officials say four militants were killed. 14 peopled by dyed in a similar attack on a guest house two weeks ago. now, police in malaysia are continuing the grim task of exhuming the bodies of dozens of suspected trafficking victims from mass graves, 139 graves were discovered in a forest in the northern state which borders thailand the remains were found atta banat abandoned cams. let's get more from rob mcbride in malaysia. bring us up-to-date with what happens is happening there at the moment, rob. >> reporter: that's right that, grim task is continuing in the hills around the board here we are with thailand. we are very close to that -- what's thought to be the main trafficking en camp. the one the journalists were taken to by the authorities yesterday. one body was exhumed from a grave there yesterday. forensic teams are up there
again today. estimated 40 graves are in that one side. authorities have identified 28 camp sides along some 50-kilometers. of frontier where there is other camps make 140 or so grace the work will continue and likely to take weeks if not months, one of the main traffics is to establish the cause of death. was it starvation, disease as was murder involved. and we have heard from a senior police chief over the weekend that this could turn in to a mass murder investigation. so the work here continues. it has to be said that there is has been a stepped up police presence and also units of the military here helping in this operation. darren. >> rob it's hard to believe that these camps could have existed without the authorities knowing about them. >> reporter: that's right. there have been comments carried in all of the malaysian media today from the home minister
hear trying to reassure malaysia that this will be investigated full and i yes accepting that there probably was collusion, at some level. even if at local level between the traffickers and law enforcement agencies, because it does seem incredulous that this could have taken place without the authorities knowing about it. minds you this home ministry is the same ministry that just a few weeks ago when the thais announced discoveries of cams on their side of the board are the minister was assisting no camps in malaysia. there has been a u-turn on that. not only that they have come back with very specific information just about the number of camps. so a lot of serious questions are being asked here in malaysia about just how long have the authorities known about the existence of these camps you talk to local people in the area and they have said that for years they have known there has always been something going on in the hills around here. this is very steep hill. very defense forest. it's possible to have cams here,
but having camps for a number of years without anybody knowing it betermann it seem impossible. there have been a lot of questions about how much the people of this part of malaysia knew what was going in the hills above them. darren. >> rob, thank you. >> a document says the pro%al includes relocating some 40,000 migrants from greece and italy to other even u. countries. it would have to be approved by member states, the action comes as increasing numbers of people that take the perilous journey across the mediterranean to get to europe. to deal with the rising number of migrants lands on the ground their shores italy says they will house them in abandoned buildings, some buildings the locals say could be used to help the homeless. we have more from rome. >> reporter: they keep on arriving in italy on a daily basis. migrants who dream of a new life
in europe for themselves and their families back home. to reach this points they have put their lives at risk. his journey took him from eritrea to sudan to libya where he was detain today several months. >> translator: it was dangerous my parents sold everything for me to be freed and come here. they transferred the money and then i was taken to a beach and we left. it was raining water was coming in from everywhere. we were about to drowned, we were saved by the germans being i was so happy to see them. >> reporter: his rescue was part of operation triton. a joints e.u. surveillance mission initiated last year patrolling the mediterranean sea. but for most migrants, italy is yet another transit point on their way to northern europe where they think there are more job opportunities. now, many here in italy fear that under the current atmosphere, across europe and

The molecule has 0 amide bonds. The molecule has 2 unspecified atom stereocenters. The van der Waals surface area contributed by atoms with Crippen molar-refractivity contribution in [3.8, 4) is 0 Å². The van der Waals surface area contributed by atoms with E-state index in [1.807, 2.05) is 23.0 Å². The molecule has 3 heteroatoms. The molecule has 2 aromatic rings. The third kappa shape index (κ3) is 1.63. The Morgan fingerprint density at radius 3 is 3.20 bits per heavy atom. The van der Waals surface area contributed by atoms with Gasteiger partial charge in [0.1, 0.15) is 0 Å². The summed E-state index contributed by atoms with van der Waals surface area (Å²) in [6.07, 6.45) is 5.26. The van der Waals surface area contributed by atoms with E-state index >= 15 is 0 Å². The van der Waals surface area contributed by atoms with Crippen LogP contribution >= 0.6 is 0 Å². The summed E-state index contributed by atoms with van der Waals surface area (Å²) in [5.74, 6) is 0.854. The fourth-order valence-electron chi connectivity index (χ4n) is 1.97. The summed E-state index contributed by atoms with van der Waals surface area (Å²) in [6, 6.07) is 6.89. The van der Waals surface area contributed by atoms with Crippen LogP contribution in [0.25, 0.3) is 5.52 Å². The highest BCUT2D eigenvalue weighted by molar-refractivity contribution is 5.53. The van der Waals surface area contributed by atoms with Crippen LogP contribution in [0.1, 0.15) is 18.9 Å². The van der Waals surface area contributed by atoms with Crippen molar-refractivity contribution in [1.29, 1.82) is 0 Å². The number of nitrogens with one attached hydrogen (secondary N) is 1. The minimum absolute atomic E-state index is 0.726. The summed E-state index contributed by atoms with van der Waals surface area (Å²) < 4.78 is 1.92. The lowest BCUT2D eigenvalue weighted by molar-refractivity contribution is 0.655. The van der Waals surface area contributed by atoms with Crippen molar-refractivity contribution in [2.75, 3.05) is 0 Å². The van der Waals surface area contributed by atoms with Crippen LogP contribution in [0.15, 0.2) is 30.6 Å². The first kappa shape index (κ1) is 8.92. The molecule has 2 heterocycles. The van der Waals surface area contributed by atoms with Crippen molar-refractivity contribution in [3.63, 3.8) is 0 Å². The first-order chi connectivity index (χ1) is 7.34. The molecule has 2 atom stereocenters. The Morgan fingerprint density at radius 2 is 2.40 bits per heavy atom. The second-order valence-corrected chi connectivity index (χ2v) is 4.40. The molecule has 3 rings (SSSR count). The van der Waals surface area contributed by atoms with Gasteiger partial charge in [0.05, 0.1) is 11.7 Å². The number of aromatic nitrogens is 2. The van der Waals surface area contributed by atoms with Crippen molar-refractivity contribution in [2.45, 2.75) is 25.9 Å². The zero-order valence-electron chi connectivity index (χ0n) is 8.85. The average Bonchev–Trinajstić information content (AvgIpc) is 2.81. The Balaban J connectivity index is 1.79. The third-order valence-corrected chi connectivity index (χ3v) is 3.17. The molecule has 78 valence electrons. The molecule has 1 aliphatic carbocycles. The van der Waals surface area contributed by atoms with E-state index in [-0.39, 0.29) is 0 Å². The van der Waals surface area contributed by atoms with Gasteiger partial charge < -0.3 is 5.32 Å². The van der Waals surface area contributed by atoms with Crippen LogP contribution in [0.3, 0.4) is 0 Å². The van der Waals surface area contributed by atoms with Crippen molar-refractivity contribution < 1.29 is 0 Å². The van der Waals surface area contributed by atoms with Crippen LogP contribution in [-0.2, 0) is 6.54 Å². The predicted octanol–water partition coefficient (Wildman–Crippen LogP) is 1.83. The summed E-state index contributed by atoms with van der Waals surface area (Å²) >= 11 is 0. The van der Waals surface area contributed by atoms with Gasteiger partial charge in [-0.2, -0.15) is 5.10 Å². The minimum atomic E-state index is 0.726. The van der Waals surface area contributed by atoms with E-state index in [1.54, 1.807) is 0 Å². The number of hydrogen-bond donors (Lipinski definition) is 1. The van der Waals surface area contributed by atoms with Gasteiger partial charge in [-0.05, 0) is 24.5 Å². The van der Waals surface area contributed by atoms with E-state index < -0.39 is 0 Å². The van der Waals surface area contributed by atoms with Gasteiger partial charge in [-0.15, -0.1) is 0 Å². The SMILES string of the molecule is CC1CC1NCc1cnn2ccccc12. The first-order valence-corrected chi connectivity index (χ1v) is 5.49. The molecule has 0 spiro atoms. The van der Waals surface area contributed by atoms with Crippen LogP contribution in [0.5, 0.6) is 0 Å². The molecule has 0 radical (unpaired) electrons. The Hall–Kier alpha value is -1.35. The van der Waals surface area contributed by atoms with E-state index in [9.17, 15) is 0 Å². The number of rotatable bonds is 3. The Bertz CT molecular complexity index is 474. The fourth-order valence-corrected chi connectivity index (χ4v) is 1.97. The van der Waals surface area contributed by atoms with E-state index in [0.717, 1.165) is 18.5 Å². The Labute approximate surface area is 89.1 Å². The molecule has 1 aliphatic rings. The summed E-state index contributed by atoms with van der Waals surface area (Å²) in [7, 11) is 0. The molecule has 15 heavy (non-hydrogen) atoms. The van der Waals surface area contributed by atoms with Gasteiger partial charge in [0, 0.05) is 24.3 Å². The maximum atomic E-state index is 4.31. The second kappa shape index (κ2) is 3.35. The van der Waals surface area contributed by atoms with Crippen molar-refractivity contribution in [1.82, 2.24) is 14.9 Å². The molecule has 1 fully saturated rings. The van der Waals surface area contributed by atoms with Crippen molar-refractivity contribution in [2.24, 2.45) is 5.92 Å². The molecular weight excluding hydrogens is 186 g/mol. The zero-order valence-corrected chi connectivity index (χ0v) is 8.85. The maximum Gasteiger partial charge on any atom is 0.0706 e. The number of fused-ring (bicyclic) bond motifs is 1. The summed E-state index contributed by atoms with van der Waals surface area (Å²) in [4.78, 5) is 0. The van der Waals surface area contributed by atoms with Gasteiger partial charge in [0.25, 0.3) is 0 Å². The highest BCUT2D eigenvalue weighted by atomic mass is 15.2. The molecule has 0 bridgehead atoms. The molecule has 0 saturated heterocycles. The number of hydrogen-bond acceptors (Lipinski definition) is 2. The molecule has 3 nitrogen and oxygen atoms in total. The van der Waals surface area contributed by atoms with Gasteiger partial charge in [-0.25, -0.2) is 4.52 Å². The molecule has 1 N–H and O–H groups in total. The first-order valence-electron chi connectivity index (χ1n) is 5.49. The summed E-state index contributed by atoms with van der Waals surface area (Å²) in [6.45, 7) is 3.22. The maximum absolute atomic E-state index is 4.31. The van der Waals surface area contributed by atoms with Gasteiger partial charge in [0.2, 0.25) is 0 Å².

with the tightening of the borders, holding centers like this one could just become permanent homes. italy has so far borne the brunt of migrants, they have the been relocated across country whenever there is an empty building. they have recently confiscated this one from the mafia, it will soon open their doors to the newcomers. an abandoned school is also being refurbished it's in a neighborhood on the outskirts of rome. people living here fear the sudden arrival of a large number of migrants. >> translator: this area is isolated. there are few public services. there are no shops pharmacies, telephones, there is nothing. these are people who are still unidentified we don't know who they are it's something that scares us, this is a private area it could become a ghetto. >> reporter: a group of homeless
people have also set up shop in front of the school. they say italians in need shut should come first. >> translator: there is nothing for us. nothing. we can't ask for anything. we have nothing left. and then, we see these situations. the migrants get housing they get help, and then what? i have nothing against them, but we are the ones becoming foreigners in our own country. >> reporter: and while those who made it this far are relieved to have fled war-torn libya many here in italy and other nba other our opinion countries worry about the future identity of their hometowns. al jazerra rome. in india a searing heat wave has killed more than a thousand people over the past week. the temperatures climbed above 47 degrees sell see news some areas, the southern states have been sweltering as well as business banbengal can. >> reporter: people in india are used to hot summers.